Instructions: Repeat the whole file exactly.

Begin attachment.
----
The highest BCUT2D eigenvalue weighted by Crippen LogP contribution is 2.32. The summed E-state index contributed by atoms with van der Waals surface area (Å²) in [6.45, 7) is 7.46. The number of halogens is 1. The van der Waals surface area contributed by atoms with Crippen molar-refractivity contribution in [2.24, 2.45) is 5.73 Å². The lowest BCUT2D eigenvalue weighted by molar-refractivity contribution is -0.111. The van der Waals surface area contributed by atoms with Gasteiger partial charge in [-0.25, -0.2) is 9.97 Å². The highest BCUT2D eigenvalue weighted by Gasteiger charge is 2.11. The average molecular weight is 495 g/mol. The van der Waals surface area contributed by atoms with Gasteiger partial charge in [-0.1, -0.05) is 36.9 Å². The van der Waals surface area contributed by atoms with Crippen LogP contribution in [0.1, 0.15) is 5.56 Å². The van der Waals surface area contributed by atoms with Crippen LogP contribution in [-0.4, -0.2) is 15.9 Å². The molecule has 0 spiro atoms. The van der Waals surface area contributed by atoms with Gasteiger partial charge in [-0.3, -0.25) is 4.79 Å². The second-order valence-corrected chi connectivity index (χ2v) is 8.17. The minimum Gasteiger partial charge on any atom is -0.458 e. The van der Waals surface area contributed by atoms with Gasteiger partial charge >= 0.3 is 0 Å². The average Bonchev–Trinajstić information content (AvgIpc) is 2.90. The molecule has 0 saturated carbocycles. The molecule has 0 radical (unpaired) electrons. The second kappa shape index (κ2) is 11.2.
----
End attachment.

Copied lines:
The highest BCUT2D eigenvalue weighted by Crippen LogP contribution is 2.32. The summed E-state index contributed by atoms with van der Waals surface area (Å²) in [6.45, 7) is 7.46. The number of halogens is 1. The van der Waals surface area contributed by atoms with Crippen molar-refractivity contribution in [2.24, 2.45) is 5.73 Å². The lowest BCUT2D eigenvalue weighted by molar-refractivity contribution is -0.111. The van der Waals surface area contributed by atoms with Gasteiger partial charge in [-0.25, -0.2) is 9.97 Å². The highest BCUT2D eigenvalue weighted by Gasteiger charge is 2.11. The average molecular weight is 495 g/mol. The van der Waals surface area contributed by atoms with Gasteiger partial charge in [-0.1, -0.05) is 36.9 Å². The van der Waals surface area contributed by atoms with Crippen LogP contribution in [0.1, 0.15) is 5.56 Å². The van der Waals surface area contributed by atoms with Crippen LogP contribution in [-0.4, -0.2) is 15.9 Å². The molecule has 0 spiro atoms. The van der Waals surface area contributed by atoms with Gasteiger partial charge in [-0.3, -0.25) is 4.79 Å². The second-order valence-corrected chi connectivity index (χ2v) is 8.17. The minimum Gasteiger partial charge on any atom is -0.458 e. The van der Waals surface area contributed by atoms with Gasteiger partial charge >= 0.3 is 0 Å². The average Bonchev–Trinajstić information content (AvgIpc) is 2.90. The molecule has 0 saturated carbocycles. The molecule has 0 radical (unpaired) electrons. The second kappa shape index (κ2) is 11.2.